Operation Pollinator Bumblebee ID Guide
The Plight of the Bumblebee - with serious declines in the populations of some species and the loss of their habitat areas - has been one of the driving forces for the introduction of Operation Pollinator on UK golf courses. These areas can also be an extremely important resource for many other valuable bees - which total around 270 species across the UK and Ireland - along with other beneficial insects.
There are 24 species of bumblebee in the UK. Some are relatively common and distributed widely across the country; others have become increasingly rare and now survive in small pockets where suitable habitat has been retained. Some species, such as Bombus ruderatus, have been brought back from the edge of extinction by habitat creation, with populations and colony numbers now increasing.
However, seven bumblebee species are still listed as in danger, with two species classified as on the verge of extinction. These species have specific Biodiversity Action Plans to aide their recovery.
Accurate bumblebee identification is important to know what you have, and to help target habitat creation to aide them and other bee species. As well as acting as conservation areas for these valuable creatures, it also adds an extra element of interest in the ecological conservation on the golf course for you, the course management team and players.
Being able to quantify and qualify what has been achieved - in terms of bumblebee numbers and species - can gain further support for Operation Pollinator activities and reinforce the ecological commitment of your club.
Common carder bee
Three of the most common bumblebee species (above) demonstrate the range of colours and sizes you are likely to see - being able to identify what you have in Operation Pollinator areas could prove of ecological importance and gives added interest in the golf course environment.
To help identify the common bumblebee species that course managers and golf players may see on Operation Pollinator habitat around the golf course, we have created a simple guide for your pocket or club bag. You can download a copy by clicking on the link above or the image below.
Red-shanked carder bee
Brown-banded carder bee
|* Note the lack of pollen sacks on the legs of the cuckoo bumblebee. The cuckoo bumblebee species do not forage, but take over the nests of other bumblebees to parasitize the colony and lay their eggs, for existing workers to raise.|
Forest cuckoo bumblebee*
Some other bumblebee species that may be found on Operation Pollinator habitats created on golf courses are pictured above. There is also a clubhouse wall poster (below), with clear pictures of bumblebees and some of the other numerous bees of the UK and Ireland - totalling more than 270 species. This poster is available free to all clubs who have joined the Operation Pollinator project. Click here for more details of how you can join and the benefits it can bring for your club?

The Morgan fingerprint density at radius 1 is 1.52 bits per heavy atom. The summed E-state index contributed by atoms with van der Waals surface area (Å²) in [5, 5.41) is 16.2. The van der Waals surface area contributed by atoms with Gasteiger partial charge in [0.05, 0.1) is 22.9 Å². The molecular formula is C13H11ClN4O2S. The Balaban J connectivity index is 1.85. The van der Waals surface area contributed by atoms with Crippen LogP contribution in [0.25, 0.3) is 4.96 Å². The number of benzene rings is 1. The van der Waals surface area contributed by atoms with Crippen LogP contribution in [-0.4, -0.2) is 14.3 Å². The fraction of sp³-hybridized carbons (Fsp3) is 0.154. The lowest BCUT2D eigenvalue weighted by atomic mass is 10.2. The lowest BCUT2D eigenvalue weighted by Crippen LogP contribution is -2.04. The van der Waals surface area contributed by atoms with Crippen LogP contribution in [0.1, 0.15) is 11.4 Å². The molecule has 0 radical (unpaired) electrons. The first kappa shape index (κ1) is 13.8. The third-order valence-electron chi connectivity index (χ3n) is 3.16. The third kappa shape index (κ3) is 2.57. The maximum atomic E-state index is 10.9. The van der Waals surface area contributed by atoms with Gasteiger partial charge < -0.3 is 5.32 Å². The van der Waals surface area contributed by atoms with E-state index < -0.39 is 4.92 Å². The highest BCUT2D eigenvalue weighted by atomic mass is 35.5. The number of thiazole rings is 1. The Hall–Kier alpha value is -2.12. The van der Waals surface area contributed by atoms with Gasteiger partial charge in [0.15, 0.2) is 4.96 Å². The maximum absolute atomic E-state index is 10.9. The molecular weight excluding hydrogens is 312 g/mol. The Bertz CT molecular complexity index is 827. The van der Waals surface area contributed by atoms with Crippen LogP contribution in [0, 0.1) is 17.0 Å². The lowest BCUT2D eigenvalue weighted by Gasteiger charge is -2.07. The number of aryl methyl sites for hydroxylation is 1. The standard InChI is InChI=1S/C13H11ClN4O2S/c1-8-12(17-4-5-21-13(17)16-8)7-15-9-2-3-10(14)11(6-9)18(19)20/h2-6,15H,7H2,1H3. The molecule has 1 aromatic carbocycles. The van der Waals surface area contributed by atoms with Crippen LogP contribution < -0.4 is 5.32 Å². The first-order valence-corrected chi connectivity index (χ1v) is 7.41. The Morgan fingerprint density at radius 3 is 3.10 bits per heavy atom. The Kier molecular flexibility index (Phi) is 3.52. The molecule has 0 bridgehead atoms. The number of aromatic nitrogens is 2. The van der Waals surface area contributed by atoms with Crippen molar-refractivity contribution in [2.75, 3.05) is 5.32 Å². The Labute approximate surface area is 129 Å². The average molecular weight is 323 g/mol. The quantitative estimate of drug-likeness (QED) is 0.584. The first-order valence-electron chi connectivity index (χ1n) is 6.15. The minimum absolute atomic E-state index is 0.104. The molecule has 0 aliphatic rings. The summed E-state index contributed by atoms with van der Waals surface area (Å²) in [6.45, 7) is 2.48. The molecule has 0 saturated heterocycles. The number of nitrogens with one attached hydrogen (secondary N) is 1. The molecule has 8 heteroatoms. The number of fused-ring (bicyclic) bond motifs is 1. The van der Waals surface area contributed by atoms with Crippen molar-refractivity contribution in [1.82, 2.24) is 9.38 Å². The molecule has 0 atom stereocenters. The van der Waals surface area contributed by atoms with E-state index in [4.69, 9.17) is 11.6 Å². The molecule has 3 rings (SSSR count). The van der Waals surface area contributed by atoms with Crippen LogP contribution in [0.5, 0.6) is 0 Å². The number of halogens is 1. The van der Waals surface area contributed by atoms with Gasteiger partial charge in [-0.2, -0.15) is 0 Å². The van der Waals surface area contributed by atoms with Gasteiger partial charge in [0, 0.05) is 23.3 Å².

There are, however, a number of other insects - including solitary bees and even flies - that may be confused with bumblebees. Operation Pollinator habitat can equally provide an important source of food and nesting sites for many of these other important pollinating insect species and greater biodiversity.
Bumblebee or fly?
The majority of insects that mimic bumblebees are flies, many of which are hover flies. In flight bumblebees are relatively slow and ponderous, and they never hover; whereas most flies have a much faster and darting flight pattern and will hover before alighting on a flower.
Some hover flies (above) have developed to mimic bumblebee species, but only have one pair of wings and tend to fly much faster. Also watch the flight pattern - bumblebees can't hover.
Key features that typically differentiate flies and bumblebees:
Other bumblebee look alikes
Some of the UK solitary bee species - which are also very important pollinators and a welcome addition on any Operation Pollinator site - can look similar to bumblebees. However, they are typically smaller and faster fliers, and will frequently hover in front of flowers before alighting.
Red mason bee
A number of solitary bees, such as the Red mason bee (above, left), may have colouration similar to bumblebees, but have a body shape more akin to Honey bees (right). Many solitary bees are also important pollinating insects.
Furthermore, a number of day-flying moths may also be confused with bumblebees, however they have different shaped antennae and their tongues may be visible coiled under their mouth parts. Both flies and moths are unable to fold their wings over the abdomen, unlike bumblebees.
For more information and refernce for bumblebee identification, the Field Guide to the Bumblebees of Great Britain & Ireland, written by Mike Edwards and Martin Jenner, is highly recommended and available from on-line and high street book retailers.